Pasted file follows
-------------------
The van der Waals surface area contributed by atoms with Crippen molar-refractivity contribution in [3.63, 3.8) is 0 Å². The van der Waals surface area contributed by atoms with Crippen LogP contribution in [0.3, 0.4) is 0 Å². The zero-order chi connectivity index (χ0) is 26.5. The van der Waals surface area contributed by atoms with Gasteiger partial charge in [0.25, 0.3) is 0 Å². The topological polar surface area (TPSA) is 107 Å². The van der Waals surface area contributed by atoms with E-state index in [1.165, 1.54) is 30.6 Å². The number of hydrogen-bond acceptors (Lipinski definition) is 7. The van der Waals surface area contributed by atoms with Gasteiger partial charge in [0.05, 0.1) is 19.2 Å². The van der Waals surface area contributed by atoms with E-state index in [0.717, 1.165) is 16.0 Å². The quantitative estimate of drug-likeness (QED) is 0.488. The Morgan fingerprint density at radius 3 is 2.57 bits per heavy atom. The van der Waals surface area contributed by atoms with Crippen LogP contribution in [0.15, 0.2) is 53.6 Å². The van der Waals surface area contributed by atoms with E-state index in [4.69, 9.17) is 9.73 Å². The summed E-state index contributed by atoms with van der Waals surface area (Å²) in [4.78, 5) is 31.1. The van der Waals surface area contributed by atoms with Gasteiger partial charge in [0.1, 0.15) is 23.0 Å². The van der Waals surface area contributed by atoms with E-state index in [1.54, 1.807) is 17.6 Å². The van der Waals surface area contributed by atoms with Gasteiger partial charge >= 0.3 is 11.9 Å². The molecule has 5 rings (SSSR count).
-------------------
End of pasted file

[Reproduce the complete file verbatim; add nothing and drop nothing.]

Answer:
The van der Waals surface area contributed by atoms with Crippen molar-refractivity contribution in [3.63, 3.8) is 0 Å². The van der Waals surface area contributed by atoms with Crippen LogP contribution in [0.3, 0.4) is 0 Å². The zero-order chi connectivity index (χ0) is 26.5. The van der Waals surface area contributed by atoms with Gasteiger partial charge in [0.25, 0.3) is 0 Å². The topological polar surface area (TPSA) is 107 Å². The van der Waals surface area contributed by atoms with E-state index in [1.165, 1.54) is 30.6 Å². The number of hydrogen-bond acceptors (Lipinski definition) is 7. The van der Waals surface area contributed by atoms with Gasteiger partial charge in [0.05, 0.1) is 19.2 Å². The van der Waals surface area contributed by atoms with E-state index in [0.717, 1.165) is 16.0 Å². The quantitative estimate of drug-likeness (QED) is 0.488. The Morgan fingerprint density at radius 3 is 2.57 bits per heavy atom. The van der Waals surface area contributed by atoms with Crippen LogP contribution in [0.15, 0.2) is 53.6 Å². The van der Waals surface area contributed by atoms with E-state index in [4.69, 9.17) is 9.73 Å². The summed E-state index contributed by atoms with van der Waals surface area (Å²) in [4.78, 5) is 31.1. The van der Waals surface area contributed by atoms with Gasteiger partial charge in [0.1, 0.15) is 23.0 Å². The van der Waals surface area contributed by atoms with E-state index in [1.54, 1.807) is 17.6 Å². The van der Waals surface area contributed by atoms with Gasteiger partial charge >= 0.3 is 11.9 Å². The molecule has 5 rings (SSSR count).